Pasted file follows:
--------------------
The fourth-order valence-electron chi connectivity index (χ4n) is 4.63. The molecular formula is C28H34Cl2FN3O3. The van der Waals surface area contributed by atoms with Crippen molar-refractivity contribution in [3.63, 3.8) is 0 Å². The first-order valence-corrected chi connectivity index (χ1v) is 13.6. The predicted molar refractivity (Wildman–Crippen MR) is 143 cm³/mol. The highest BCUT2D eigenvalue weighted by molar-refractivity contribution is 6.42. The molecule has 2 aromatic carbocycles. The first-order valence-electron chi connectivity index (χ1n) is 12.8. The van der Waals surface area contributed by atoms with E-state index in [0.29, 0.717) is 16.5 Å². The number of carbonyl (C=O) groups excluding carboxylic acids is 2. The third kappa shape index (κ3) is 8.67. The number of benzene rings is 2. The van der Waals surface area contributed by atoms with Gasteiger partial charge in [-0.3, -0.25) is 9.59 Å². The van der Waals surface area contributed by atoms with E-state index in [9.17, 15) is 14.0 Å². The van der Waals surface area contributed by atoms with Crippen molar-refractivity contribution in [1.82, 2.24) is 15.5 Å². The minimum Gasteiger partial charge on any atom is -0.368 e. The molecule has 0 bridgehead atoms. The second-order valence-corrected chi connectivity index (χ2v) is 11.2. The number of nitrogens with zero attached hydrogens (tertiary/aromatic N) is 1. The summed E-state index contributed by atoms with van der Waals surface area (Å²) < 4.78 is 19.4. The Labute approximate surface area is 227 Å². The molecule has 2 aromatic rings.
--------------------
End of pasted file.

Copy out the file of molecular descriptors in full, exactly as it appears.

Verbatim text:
The fourth-order valence-electron chi connectivity index (χ4n) is 4.63. The molecular formula is C28H34Cl2FN3O3. The van der Waals surface area contributed by atoms with Crippen molar-refractivity contribution in [3.63, 3.8) is 0 Å². The first-order valence-corrected chi connectivity index (χ1v) is 13.6. The predicted molar refractivity (Wildman–Crippen MR) is 143 cm³/mol. The highest BCUT2D eigenvalue weighted by molar-refractivity contribution is 6.42. The molecule has 2 aromatic carbocycles. The first-order valence-electron chi connectivity index (χ1n) is 12.8. The van der Waals surface area contributed by atoms with E-state index in [0.29, 0.717) is 16.5 Å². The number of carbonyl (C=O) groups excluding carboxylic acids is 2. The third kappa shape index (κ3) is 8.67. The number of benzene rings is 2. The van der Waals surface area contributed by atoms with Gasteiger partial charge in [-0.3, -0.25) is 9.59 Å². The van der Waals surface area contributed by atoms with E-state index in [9.17, 15) is 14.0 Å². The van der Waals surface area contributed by atoms with Crippen molar-refractivity contribution in [1.82, 2.24) is 15.5 Å². The minimum Gasteiger partial charge on any atom is -0.368 e. The molecule has 0 bridgehead atoms. The second-order valence-corrected chi connectivity index (χ2v) is 11.2. The number of nitrogens with zero attached hydrogens (tertiary/aromatic N) is 1. The summed E-state index contributed by atoms with van der Waals surface area (Å²) < 4.78 is 19.4. The Labute approximate surface area is 227 Å². The molecule has 2 aromatic rings.